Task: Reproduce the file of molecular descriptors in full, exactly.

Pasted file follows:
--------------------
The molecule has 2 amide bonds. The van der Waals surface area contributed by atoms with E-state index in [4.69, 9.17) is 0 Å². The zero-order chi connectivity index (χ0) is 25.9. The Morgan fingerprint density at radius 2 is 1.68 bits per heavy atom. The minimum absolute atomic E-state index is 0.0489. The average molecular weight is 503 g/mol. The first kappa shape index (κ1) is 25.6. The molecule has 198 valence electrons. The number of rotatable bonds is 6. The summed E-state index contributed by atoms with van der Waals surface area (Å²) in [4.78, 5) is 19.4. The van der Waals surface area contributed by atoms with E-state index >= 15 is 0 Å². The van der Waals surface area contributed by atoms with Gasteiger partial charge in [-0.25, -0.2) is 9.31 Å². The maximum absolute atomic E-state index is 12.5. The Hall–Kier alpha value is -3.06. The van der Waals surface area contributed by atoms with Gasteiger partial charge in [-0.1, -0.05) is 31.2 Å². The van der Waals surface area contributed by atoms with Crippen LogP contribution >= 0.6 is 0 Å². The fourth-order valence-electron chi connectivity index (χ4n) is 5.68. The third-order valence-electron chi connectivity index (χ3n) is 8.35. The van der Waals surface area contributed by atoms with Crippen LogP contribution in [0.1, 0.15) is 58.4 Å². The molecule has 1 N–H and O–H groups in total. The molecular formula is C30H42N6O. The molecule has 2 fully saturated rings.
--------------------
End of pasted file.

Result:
The molecule has 2 amide bonds. The van der Waals surface area contributed by atoms with E-state index in [4.69, 9.17) is 0 Å². The zero-order chi connectivity index (χ0) is 25.9. The Morgan fingerprint density at radius 2 is 1.68 bits per heavy atom. The minimum absolute atomic E-state index is 0.0489. The average molecular weight is 503 g/mol. The first kappa shape index (κ1) is 25.6. The molecule has 198 valence electrons. The number of rotatable bonds is 6. The summed E-state index contributed by atoms with van der Waals surface area (Å²) in [4.78, 5) is 19.4. The van der Waals surface area contributed by atoms with E-state index >= 15 is 0 Å². The van der Waals surface area contributed by atoms with Gasteiger partial charge in [-0.25, -0.2) is 9.31 Å². The maximum absolute atomic E-state index is 12.5. The Hall–Kier alpha value is -3.06. The van der Waals surface area contributed by atoms with Gasteiger partial charge in [-0.1, -0.05) is 31.2 Å². The van der Waals surface area contributed by atoms with Crippen LogP contribution >= 0.6 is 0 Å². The fourth-order valence-electron chi connectivity index (χ4n) is 5.68. The third-order valence-electron chi connectivity index (χ3n) is 8.35. The van der Waals surface area contributed by atoms with Crippen LogP contribution in [0.1, 0.15) is 58.4 Å². The molecule has 1 N–H and O–H groups in total. The molecular formula is C30H42N6O. The molecule has 2 fully saturated rings.